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I'm a librarian, which makes me happy!

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Royal Assassin (Farseer Series #2)
Robin Hobb, Paul Boehmer
Queens' Play
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Heir of Novron

The Other Boleyn Girl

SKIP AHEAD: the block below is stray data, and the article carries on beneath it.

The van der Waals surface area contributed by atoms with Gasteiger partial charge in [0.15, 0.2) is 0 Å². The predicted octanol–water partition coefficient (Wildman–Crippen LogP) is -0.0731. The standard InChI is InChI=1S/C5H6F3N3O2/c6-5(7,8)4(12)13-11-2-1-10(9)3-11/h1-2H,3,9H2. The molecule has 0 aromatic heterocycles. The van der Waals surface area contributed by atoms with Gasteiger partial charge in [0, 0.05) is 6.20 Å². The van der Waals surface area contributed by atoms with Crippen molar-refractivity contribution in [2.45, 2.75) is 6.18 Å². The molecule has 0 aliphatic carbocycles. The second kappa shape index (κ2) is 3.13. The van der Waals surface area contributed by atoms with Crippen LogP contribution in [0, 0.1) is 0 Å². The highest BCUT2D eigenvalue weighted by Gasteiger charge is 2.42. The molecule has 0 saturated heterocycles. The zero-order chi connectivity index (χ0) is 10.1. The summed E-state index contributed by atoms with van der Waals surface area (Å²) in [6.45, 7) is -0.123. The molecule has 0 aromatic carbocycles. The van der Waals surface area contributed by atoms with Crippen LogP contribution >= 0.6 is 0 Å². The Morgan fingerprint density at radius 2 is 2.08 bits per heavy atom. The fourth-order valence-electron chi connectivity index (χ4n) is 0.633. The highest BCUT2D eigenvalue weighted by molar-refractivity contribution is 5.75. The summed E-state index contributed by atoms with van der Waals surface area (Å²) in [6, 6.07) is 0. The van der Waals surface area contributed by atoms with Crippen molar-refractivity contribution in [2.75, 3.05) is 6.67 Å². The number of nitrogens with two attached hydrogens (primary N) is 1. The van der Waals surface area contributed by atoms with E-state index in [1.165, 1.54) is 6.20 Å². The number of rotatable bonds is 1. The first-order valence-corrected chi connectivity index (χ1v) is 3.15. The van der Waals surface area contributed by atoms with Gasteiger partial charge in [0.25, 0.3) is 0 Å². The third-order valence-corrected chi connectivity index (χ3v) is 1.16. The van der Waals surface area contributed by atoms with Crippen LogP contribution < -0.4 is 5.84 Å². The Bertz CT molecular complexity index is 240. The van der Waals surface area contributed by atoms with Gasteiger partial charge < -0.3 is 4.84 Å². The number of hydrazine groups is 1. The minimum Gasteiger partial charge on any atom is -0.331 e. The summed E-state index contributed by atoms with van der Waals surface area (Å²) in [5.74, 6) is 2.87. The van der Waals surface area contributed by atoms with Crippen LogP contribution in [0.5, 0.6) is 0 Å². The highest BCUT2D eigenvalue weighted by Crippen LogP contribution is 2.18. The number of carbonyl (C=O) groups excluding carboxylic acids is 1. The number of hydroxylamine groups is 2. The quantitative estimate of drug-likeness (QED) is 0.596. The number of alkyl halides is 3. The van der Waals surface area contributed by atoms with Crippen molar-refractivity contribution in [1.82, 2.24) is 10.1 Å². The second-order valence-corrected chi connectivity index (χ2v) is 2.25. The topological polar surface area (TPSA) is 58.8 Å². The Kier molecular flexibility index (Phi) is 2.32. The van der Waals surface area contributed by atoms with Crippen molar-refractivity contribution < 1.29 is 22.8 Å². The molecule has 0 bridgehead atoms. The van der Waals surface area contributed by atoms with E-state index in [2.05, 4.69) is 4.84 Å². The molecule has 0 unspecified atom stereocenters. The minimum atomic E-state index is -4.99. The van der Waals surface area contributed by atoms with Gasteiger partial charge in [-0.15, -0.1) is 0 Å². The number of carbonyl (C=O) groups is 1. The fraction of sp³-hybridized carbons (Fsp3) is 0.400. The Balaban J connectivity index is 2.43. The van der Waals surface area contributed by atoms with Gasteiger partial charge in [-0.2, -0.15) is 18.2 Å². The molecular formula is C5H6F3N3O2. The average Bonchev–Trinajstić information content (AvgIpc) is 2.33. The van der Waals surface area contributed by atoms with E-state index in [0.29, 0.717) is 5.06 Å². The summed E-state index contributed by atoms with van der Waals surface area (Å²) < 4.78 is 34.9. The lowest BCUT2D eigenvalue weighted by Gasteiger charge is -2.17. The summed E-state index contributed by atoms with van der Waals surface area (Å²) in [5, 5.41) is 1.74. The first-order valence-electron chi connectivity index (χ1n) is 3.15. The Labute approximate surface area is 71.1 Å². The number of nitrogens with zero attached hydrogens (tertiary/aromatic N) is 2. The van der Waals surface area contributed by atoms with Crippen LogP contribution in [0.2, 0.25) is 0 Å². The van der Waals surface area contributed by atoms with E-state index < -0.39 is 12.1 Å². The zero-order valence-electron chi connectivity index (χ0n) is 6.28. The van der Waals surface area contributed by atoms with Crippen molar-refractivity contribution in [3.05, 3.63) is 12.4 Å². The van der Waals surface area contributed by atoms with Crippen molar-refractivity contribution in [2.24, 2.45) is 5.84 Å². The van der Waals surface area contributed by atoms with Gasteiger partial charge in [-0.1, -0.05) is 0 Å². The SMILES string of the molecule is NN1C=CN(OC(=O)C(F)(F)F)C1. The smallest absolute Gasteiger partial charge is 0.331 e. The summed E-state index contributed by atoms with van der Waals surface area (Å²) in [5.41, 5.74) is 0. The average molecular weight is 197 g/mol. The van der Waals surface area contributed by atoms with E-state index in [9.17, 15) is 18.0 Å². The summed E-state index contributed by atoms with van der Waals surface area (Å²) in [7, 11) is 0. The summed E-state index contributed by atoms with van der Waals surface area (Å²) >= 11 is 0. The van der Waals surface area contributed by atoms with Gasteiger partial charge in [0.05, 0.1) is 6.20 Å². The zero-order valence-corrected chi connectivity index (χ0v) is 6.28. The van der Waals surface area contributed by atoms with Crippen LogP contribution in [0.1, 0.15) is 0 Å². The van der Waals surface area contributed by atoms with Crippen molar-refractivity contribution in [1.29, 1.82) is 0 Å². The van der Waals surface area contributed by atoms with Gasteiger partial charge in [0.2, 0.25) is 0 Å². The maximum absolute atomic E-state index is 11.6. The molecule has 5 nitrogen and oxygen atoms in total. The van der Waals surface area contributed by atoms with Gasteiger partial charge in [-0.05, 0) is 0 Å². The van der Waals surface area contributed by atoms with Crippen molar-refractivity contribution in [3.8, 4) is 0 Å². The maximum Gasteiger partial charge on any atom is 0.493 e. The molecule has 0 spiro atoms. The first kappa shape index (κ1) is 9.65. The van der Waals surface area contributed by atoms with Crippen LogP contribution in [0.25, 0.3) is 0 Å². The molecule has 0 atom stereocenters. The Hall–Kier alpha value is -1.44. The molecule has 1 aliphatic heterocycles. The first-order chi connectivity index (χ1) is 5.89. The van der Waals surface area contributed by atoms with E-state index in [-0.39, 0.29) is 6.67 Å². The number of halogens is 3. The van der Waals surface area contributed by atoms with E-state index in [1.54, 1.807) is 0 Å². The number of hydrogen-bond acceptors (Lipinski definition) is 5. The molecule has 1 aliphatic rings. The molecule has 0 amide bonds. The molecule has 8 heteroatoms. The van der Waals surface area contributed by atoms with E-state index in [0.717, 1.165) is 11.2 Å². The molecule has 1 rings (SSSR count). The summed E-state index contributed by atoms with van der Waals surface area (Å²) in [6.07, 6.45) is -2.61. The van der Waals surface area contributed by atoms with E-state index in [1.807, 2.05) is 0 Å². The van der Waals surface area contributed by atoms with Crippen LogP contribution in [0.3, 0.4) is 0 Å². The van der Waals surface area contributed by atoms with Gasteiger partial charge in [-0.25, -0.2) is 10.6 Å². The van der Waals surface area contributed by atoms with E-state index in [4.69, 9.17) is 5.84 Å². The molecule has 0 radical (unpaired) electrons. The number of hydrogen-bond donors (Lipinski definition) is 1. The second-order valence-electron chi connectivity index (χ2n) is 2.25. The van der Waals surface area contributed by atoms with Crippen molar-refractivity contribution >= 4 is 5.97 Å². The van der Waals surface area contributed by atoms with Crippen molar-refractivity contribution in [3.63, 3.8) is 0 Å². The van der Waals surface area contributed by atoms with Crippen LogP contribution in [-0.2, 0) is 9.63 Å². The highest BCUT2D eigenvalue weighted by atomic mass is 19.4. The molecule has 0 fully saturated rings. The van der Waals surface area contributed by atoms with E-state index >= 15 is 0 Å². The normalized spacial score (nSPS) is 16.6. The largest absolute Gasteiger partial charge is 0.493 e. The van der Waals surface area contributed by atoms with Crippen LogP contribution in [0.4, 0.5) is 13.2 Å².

The Other Boleyn Girl - Philippa Gregory Somehow, author Philippa Gregory manages to take one of the Western world's best known stories, give it a new spin, and make it fresh and appealing. The Other Boleyn Girl is told from the perspective of Anne's (possibly) younger sister, Mary, but is ultimately a finely drawn portrait of a group of people that represent a pivotal moment in Europe's secular and religious history. Despite an enormous stable of characters, the reader never feels overwhelmed or bogged down with inconsequential details. The story is entertaining, informative, fast-paced, sweeping, and peppered with delightful period detail. Through her choice of narrator, Gregory manages to create suspense even though most readers will know very well how the story ends (spoiler alert: Anne Boleyn is not spared), and Mary also often serves as her mouthpiece to discuss the lot of noble women in Tudor society. Occasionally, I found it difficult to believe that Mary (who is often portrayed as the less acute sister) embraced such "feminist" notions as caring for her own babies and marrying for love, but overall I found her to be an engaging narrator.Another interesting character was that of George Boleyn, who might as well have been "the Other Other Boleyn Girl," as his story was heavily intertwined with Anne's and Mary's. Gregory opts to portray him as a repressed homosexual, which, I gather, is not completely popular among historians. True or not, it does add an interesting dimension to the tale of the three siblings, only one of which sees their way through to a complete and loving relationship, and allows Gregory to give a similar weight to George's character. Despite the nuances of her portrayal of the Boleyns, Henry, and Katherine of Aragon, it is the short scenes and minor characters that give the story its depth, such as a scenes in which the courtiers skillfully contrive to lose games played against Henry VII, or labor at embroidering an enormous altar cloth. For me, the most intriguing thing about the book, after more than 700 pages, was its ability to make me so interested in the subject matter that I wanted to find out what was fact and what fiction.